Tag Archives: National Novel Writing Month

Fall Liverworts Flourish

Wanting to reacquaint myself with the ravines as I get ready to work on “The Carduan Chronicles”, even though this is November, not February, I walk back into the first one after the rain stopped. Water is flowing over the rock shelves and making small waterfalls. Dead leaves cover everything. And the liverworts flourish on the rocks along the water.

liverworts flourish in ravine

Last winter this pond was frozen over and a white ice river extended up the ravine above it. The white ice river moved into “The Carduan Chronicles” for one adventure and a bit of exploration. The ravine itself has influenced the imaginary ravine the spaceship lands in. for now the ravine is a lovely walk looking up the slopes at the fall colors and admiring the mosses and liverworts on the rocks near the water.

November is National Novel Writing Month, that annual challenge to write 50,000 words in 30 days. And I am attempting to return to Cardua and finish my draft long neglected as I finished two books, “My Ozark Home” and “Mistaken Promises,” over the year.

I do remember the premise: Spaceship Nineteen from a convoy ferrying colonists and supplies to a new Arkosan colony is dropped out of a disintegrating worm tunnel into a February ice storm and lands in an Ozark ravine where the three crew members and six young Arkosans are stranded leaving them to learn how to survive in an alien environment. Reading through the draft has helped me remember the incidents and interplay between the Arkosans now Carduans as they name their new home Cardua.

Walking through the ravines is to help move me back into the story. My walk was working until the liverworts distracted me.

Liverworts flourish in a pile on a rock

These liverworts pile exuberantly over this rock and each other. This would be a Carduan point of view as I put the camera on the ground looking at the rock.

Liverworts are one of those primitive plants mentioned in biology texts that teachers have probably never seen. There is a picture of a liverwort. The class yawns and forgets all about them.

Much of the year the liverworts around the creek and up some of the ravines merit only that yawn. These plants like lots of moisture and cool temperatures. Summer may have the moisture, but not the temperatures. Winter freezes them. Spring and fall are the best times to see liverworts.

new liverworts flourish

Evidently this is a new liverwort colony. The tongues are growing outwardly, branching and creating a pretty pattern across the rock.

Last spring lasted about three days.

This fall the liverworts flourish. Long green tongues stretch out over the rocks. They branch, pile over each other and almost glow in the dim light under the clouds.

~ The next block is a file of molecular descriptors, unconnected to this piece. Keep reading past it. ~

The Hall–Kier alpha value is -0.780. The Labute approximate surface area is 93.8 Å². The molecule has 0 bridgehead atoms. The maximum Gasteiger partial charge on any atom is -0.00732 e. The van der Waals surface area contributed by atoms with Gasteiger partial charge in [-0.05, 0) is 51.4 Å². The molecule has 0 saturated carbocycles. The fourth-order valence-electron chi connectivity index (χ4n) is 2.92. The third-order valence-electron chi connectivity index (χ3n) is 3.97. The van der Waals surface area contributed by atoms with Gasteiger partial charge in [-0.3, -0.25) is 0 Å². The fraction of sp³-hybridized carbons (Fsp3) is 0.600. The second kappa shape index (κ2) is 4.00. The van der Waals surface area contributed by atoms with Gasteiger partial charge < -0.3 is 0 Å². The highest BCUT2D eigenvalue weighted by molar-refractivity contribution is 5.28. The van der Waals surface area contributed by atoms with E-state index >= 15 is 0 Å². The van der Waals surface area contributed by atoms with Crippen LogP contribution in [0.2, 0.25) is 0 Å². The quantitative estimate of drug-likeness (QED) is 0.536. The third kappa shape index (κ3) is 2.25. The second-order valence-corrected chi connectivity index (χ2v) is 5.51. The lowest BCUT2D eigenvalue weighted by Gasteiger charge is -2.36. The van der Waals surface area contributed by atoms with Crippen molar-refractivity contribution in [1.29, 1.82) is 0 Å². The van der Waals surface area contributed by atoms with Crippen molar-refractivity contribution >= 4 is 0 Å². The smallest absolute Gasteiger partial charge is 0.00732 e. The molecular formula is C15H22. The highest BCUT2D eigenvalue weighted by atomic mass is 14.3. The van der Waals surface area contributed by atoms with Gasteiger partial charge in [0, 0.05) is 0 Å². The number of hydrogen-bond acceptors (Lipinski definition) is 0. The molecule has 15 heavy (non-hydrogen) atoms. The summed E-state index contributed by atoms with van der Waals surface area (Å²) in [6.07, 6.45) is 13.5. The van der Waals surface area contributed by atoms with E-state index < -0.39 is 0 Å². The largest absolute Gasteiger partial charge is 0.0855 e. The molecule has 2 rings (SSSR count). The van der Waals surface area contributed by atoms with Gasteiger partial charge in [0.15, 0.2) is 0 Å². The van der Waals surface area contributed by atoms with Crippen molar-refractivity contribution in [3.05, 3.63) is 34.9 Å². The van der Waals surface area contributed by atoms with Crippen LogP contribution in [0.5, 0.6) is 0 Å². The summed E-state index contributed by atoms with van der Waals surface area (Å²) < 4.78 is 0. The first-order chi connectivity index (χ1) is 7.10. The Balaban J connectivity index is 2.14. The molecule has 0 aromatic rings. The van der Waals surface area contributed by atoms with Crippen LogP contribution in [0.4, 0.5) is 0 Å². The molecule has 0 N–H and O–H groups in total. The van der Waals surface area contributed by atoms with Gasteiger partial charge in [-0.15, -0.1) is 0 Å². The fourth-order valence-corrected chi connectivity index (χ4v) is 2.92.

Even being distracted I noted several things I may use in “The Carduan Chronicles” over the course of the month. And I have an added reason to visit other ravines: to see if the liverworts flourish in them as well.

November Madness Writing

Killing frost will probably be this week. Taking plant pictures is almost done for this season. Now is time for November madness to begin.

Most people think about the coming holidays. November is Thanksgiving. December is Christmas or Hanukah. Then a new year begins.

I think of November madness. NaNo is coming! National Novel Writing Month will begin in less than two weeks.

November madness during NaNo

The Challenge: Write 50,000 words in 30 days.
The payoff: A short novel draft, a writing schedule, a feeling of accomplishment.

I am not ready. I am ready.

A writer is supposed to write every day. I do try over the summer, but other activities often interfere.

The garden needs tending. The goats and kids need tending. Wildflowers are blooming. Making cheese takes up one day each week.

This is why I anticipate November madness so much. It makes me get my writing schedule back on the front burner.

Edwina by Karen GoatKeeper

This has been a disappointing writing year for me. I started the year with such big plans. Only two books got done, Edwina and Running the Roads.

Running the Roads by Karen GoatKeeper

There was supposed to be those and Mistaken Promises, the third Hazel Whitmore book; Waiting for Fairies, a picture book; and my Planet Autumn series was supposed to be ready to write.

Instead I focused on plant pictures all summer. It did pay off. I have now completed all pictures for 150 plants with some or most pictures done for another 200. And I’m not finished going over all the pictures I did take over the growing season.

But my writing didn’t happen.

So, November madness is fast approaching. The imagination is working overtime. I’m having trouble staying focused on daily tasks as daydreams, those origins of writing ideas, distract me.

What will I write this November? My genre will be science fiction. My setting will be an Ozarks ravine invaded by aliens. They are in trouble. The Ozarks in winter can be a dangerous place, especially if you are only four inches tall.

November madness Ozark ravine setting

Imagine being four inches tall and negotiating your way around in this Ozark ravine. This is summer. Try this in February.

Will I post my rough draft? Sorry, no. My rough drafts are writing disaster areas. What about the first draft?

I’m planning a serial of short chapters. Yes, they will be available early next year, I hope. Each chapter will need a picture and that will depend on my illustrator’s schedule.

For now, I am creating the planet Cardua and those who will be arriving in the Ozarks.

Hurray for November madness!